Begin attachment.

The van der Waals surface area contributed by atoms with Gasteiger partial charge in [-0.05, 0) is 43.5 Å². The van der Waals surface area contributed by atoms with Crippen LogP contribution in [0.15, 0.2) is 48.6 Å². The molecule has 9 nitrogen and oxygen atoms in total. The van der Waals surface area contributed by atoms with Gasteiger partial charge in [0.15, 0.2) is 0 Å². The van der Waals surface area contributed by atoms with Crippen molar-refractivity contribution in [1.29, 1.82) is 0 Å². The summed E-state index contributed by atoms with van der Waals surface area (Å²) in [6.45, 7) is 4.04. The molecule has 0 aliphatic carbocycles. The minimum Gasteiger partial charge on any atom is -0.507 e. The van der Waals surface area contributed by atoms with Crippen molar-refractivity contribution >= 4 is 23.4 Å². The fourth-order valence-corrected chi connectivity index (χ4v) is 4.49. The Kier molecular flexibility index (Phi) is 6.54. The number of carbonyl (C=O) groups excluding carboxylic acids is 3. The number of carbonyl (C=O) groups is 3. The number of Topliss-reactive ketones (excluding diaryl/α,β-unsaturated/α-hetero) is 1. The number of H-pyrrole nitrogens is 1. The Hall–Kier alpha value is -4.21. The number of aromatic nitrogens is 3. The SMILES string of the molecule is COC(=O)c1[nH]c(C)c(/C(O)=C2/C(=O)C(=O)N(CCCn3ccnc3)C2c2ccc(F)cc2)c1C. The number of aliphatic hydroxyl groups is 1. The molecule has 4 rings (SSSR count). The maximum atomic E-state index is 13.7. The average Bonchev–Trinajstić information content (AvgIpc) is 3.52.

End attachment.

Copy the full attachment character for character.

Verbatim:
The van der Waals surface area contributed by atoms with Gasteiger partial charge in [-0.05, 0) is 43.5 Å². The van der Waals surface area contributed by atoms with Crippen LogP contribution in [0.15, 0.2) is 48.6 Å². The molecule has 9 nitrogen and oxygen atoms in total. The van der Waals surface area contributed by atoms with Gasteiger partial charge in [0.15, 0.2) is 0 Å². The van der Waals surface area contributed by atoms with Crippen molar-refractivity contribution in [1.29, 1.82) is 0 Å². The summed E-state index contributed by atoms with van der Waals surface area (Å²) in [6.45, 7) is 4.04. The molecule has 0 aliphatic carbocycles. The minimum Gasteiger partial charge on any atom is -0.507 e. The van der Waals surface area contributed by atoms with Crippen molar-refractivity contribution >= 4 is 23.4 Å². The fourth-order valence-corrected chi connectivity index (χ4v) is 4.49. The Kier molecular flexibility index (Phi) is 6.54. The number of carbonyl (C=O) groups excluding carboxylic acids is 3. The number of carbonyl (C=O) groups is 3. The number of Topliss-reactive ketones (excluding diaryl/α,β-unsaturated/α-hetero) is 1. The number of H-pyrrole nitrogens is 1. The Hall–Kier alpha value is -4.21. The number of aromatic nitrogens is 3. The SMILES string of the molecule is COC(=O)c1[nH]c(C)c(/C(O)=C2/C(=O)C(=O)N(CCCn3ccnc3)C2c2ccc(F)cc2)c1C. The number of aliphatic hydroxyl groups is 1. The molecule has 4 rings (SSSR count). The maximum atomic E-state index is 13.7. The average Bonchev–Trinajstić information content (AvgIpc) is 3.52.